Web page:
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A Good Little Dialogue for Lent

This just in from one of my students, Lisa Whitlow from Kansas:

Hi Cynthia –
I hope this Lent finds you well and thriving.
I am teaching a class at the Episcopal Cathedral here in Kansas City on the Gospel of Thomas. Last night we looked at Logion 23, and some class members were understandably disturbed by its “exclusivity.”  I know how I would like to interpret it – that essentially we are all “chosen” because we were all made in the image of God. But what it sounds like there is just a small exclusive club that is singled out by Jesus. Of course it does seem apparent that few “wake up and stand up,” but does it follow that only a few are called? I’d love to hear your thoughts if you have time.
Lisa

Jesus said, “I shall choose you, one from a thousand and two from ten thousand, and they will stand as a single one.”

–The Gospel of Thomas, Logion 23

Here’s my response to Lisa:

Rose Cynthia aI would say that we basically self-choose; we opt in or out — not according to our preference or our fantasies about ourselves (in which case we’d all be in!), but by how we actually put teeth in our intentions as demonstrated in our capacity for self-knowledge, commitment, and inner consistency. Exactly the point Jesus was trying to make with Peter just before the betrayal. “Really, Peter, really??? You say you are one of my elect, but the cock will not crow three times before you have betrayed me.” We have such little self-knowledge, so little real will, that most of us are content with vicariously experiencing salvation by imagining ourselves already there.

The road belongs to those who can actually walk it—begging God for mercy and assistance with every breath, but still marching on. And these people are few, very few.

Now as to being called, yes, I think the call is universal, reverberating in every breath we take, every heartbeat: the call to universal life, to all that “is alive, is real, is YES” (to paraphrase e.e.cummings.) Part of the problem here is that we hold the word “call” too tightly, equating it with a religious vocation or participation in a particular denomination or order, in response to a direct invitation from Big Daddy in the Sky (which of course, makes us very, very, special.) The call is to life, to love, to greater reality, and it is universal;  it resounds through and in the marrow of life itself. We just need to learn to listen better.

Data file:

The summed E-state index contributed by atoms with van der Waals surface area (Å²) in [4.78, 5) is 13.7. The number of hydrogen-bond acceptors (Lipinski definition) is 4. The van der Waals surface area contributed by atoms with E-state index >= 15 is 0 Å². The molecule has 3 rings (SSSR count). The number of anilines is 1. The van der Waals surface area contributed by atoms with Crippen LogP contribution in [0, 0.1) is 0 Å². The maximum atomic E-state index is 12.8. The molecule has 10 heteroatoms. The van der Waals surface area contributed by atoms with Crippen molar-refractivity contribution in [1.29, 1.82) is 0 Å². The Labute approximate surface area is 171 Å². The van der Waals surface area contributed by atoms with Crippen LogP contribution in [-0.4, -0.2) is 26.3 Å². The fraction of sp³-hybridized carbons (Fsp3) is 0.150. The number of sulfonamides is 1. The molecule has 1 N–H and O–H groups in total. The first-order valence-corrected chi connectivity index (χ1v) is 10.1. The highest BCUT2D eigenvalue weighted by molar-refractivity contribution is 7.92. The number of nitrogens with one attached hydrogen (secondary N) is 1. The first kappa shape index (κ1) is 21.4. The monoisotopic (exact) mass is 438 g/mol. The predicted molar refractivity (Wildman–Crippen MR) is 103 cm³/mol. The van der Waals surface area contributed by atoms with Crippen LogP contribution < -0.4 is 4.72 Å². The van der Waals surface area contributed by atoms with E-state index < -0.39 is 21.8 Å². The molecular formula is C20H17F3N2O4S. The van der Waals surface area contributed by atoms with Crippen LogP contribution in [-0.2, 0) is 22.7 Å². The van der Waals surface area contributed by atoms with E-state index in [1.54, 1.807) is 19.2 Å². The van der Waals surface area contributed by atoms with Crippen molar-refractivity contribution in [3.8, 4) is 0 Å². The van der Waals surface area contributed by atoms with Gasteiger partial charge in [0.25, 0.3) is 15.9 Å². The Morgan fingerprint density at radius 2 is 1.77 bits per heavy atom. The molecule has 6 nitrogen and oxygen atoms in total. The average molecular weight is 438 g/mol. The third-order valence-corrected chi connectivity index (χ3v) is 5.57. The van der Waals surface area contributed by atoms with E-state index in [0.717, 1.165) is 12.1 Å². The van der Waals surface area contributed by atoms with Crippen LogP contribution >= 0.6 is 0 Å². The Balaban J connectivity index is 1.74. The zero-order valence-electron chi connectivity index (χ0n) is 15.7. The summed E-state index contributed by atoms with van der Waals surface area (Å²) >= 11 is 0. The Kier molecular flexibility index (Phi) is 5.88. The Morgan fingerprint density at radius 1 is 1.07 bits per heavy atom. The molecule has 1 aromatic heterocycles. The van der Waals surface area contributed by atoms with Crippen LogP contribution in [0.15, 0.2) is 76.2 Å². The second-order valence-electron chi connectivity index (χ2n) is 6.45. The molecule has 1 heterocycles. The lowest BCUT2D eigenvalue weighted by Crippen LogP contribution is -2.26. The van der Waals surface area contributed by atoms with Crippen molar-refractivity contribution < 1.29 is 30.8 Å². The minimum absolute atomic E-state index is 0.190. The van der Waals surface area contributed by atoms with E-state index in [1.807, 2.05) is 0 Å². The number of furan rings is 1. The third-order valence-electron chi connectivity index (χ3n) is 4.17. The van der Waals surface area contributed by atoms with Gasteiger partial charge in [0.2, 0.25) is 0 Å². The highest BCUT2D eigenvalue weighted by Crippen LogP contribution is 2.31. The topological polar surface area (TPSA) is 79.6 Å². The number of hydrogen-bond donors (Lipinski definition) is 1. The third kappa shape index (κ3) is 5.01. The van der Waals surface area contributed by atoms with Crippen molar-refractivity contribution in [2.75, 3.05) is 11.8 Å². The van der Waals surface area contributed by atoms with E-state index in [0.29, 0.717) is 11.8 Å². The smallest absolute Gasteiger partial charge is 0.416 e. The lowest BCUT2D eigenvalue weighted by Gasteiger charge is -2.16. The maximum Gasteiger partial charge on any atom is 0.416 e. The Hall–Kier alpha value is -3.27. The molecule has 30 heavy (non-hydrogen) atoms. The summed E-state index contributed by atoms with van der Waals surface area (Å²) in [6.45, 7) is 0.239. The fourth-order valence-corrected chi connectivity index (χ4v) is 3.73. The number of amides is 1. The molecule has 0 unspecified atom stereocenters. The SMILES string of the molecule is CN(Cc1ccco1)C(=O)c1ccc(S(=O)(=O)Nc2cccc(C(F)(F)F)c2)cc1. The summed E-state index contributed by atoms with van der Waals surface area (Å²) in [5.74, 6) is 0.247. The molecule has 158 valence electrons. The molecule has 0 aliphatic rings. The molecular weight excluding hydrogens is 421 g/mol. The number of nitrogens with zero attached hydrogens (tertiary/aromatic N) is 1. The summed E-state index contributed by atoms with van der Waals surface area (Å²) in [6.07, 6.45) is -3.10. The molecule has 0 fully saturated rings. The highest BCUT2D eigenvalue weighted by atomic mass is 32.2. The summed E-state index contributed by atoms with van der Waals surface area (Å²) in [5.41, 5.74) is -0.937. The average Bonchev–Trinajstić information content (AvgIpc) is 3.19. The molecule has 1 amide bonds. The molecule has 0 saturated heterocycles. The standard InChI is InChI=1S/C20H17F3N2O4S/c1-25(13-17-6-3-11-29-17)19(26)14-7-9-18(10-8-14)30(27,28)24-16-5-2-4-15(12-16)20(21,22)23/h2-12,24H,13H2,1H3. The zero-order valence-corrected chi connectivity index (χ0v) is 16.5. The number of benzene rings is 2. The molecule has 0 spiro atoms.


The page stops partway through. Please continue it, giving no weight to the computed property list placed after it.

Blessings,

Cynthia

Comments (3)

  1. I think God gives each of us the opportunity to surrender to his way. He gives it freely to everyone who is willing to stop and take it in. When you surrender your will to him and begin to spend quiet, silent, prayerful time in his presence your life begins to unfold into a new presence of God. I have seen this in my own life over the past years and I have asked myself this very question. I have dear friends who are good people. They go to church, read daily devotions, try to live right, but my life is different from theirs.
    I spend many hours a day in prayer to God. I talk, I listen, I sit quietly in his presence and absorb his spirit. I am not smarter, or more chosen than my friends, the difference in me and them is my willingness to devote my time to God. Others are not willing. It is a surrender to God. It is a willingness to slow down, to put want too’s or have too’s away and give time to God and the Holy Spirit. God is not going to share time with other things going on in our lives. He wants his own time and if you are willing to create a quiet space, he will come. Some people may consider this wasted time. Ask why you are willing to sit in the same place for so long and wait to hear from God. The only way to answer this question is to practice spending time with God. As you quiet your mind and your space and open your soul and let God come in you will find the answer.
    God will only come when we are willing to surrender to his will and create the space for his silent arrival

  2. A couple of week go, I partook in an Indigenous Worldview Workshop led by Brander McDonald, Indigenous Justice Coordinator for the Anglican Diocese of New Westminster, BC. Indigenous people have traditionally and for the most part see themselves as directly connected to the Creator, so being called into life, into being itself, is and always has been ‘being called’ as you so eloquently wrote Cynthia. “The call is to life, to love, to greater reality, and it is universal; it resounds through and in the marrow of life itself.” Thus our identity lies and from this perspective we ‘know’ ourselves and ar able to ‘stand up’ with all of Creation…

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